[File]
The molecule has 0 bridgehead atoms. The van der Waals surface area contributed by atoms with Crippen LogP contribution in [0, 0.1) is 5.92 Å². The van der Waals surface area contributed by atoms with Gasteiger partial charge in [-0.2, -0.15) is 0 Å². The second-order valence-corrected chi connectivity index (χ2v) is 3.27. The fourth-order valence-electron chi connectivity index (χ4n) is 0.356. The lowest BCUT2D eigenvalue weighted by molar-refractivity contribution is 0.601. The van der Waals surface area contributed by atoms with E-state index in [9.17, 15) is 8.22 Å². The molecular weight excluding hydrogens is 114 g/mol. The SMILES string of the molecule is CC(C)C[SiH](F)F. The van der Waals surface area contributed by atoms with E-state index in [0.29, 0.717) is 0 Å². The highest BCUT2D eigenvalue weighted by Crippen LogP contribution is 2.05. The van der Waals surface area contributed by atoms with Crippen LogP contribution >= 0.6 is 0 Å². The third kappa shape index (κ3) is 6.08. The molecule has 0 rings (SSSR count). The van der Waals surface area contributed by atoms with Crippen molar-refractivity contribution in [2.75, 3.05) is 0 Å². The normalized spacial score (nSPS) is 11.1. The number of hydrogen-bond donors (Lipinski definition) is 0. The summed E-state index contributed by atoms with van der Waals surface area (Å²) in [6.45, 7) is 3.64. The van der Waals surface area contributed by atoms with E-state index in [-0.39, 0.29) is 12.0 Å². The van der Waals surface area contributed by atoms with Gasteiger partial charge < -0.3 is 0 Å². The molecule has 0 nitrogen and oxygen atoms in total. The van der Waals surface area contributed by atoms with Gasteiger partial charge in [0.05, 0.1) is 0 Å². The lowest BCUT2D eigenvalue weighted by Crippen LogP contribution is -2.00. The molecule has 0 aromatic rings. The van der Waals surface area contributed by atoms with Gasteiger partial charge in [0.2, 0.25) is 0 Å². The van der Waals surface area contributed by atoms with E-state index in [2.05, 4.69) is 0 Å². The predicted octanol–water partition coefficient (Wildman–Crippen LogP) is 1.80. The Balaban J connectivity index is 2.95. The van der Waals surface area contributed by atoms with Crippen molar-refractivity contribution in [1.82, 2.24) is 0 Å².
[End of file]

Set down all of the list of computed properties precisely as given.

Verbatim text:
The molecule has 0 bridgehead atoms. The van der Waals surface area contributed by atoms with Crippen LogP contribution in [0, 0.1) is 5.92 Å². The van der Waals surface area contributed by atoms with Gasteiger partial charge in [-0.2, -0.15) is 0 Å². The second-order valence-corrected chi connectivity index (χ2v) is 3.27. The fourth-order valence-electron chi connectivity index (χ4n) is 0.356. The lowest BCUT2D eigenvalue weighted by molar-refractivity contribution is 0.601. The van der Waals surface area contributed by atoms with E-state index in [9.17, 15) is 8.22 Å². The molecular weight excluding hydrogens is 114 g/mol. The SMILES string of the molecule is CC(C)C[SiH](F)F. The van der Waals surface area contributed by atoms with E-state index in [0.29, 0.717) is 0 Å². The highest BCUT2D eigenvalue weighted by Crippen LogP contribution is 2.05. The van der Waals surface area contributed by atoms with Crippen LogP contribution >= 0.6 is 0 Å². The third kappa shape index (κ3) is 6.08. The molecule has 0 rings (SSSR count). The van der Waals surface area contributed by atoms with Crippen molar-refractivity contribution in [2.75, 3.05) is 0 Å². The normalized spacial score (nSPS) is 11.1. The number of hydrogen-bond donors (Lipinski definition) is 0. The summed E-state index contributed by atoms with van der Waals surface area (Å²) in [6.45, 7) is 3.64. The van der Waals surface area contributed by atoms with E-state index in [-0.39, 0.29) is 12.0 Å². The van der Waals surface area contributed by atoms with Gasteiger partial charge < -0.3 is 0 Å². The molecule has 0 nitrogen and oxygen atoms in total. The van der Waals surface area contributed by atoms with Gasteiger partial charge in [0.05, 0.1) is 0 Å². The lowest BCUT2D eigenvalue weighted by Crippen LogP contribution is -2.00. The molecule has 0 aromatic rings. The van der Waals surface area contributed by atoms with Gasteiger partial charge in [0.2, 0.25) is 0 Å². The van der Waals surface area contributed by atoms with E-state index in [2.05, 4.69) is 0 Å². The predicted octanol–water partition coefficient (Wildman–Crippen LogP) is 1.80. The Balaban J connectivity index is 2.95. The van der Waals surface area contributed by atoms with Crippen molar-refractivity contribution in [1.82, 2.24) is 0 Å².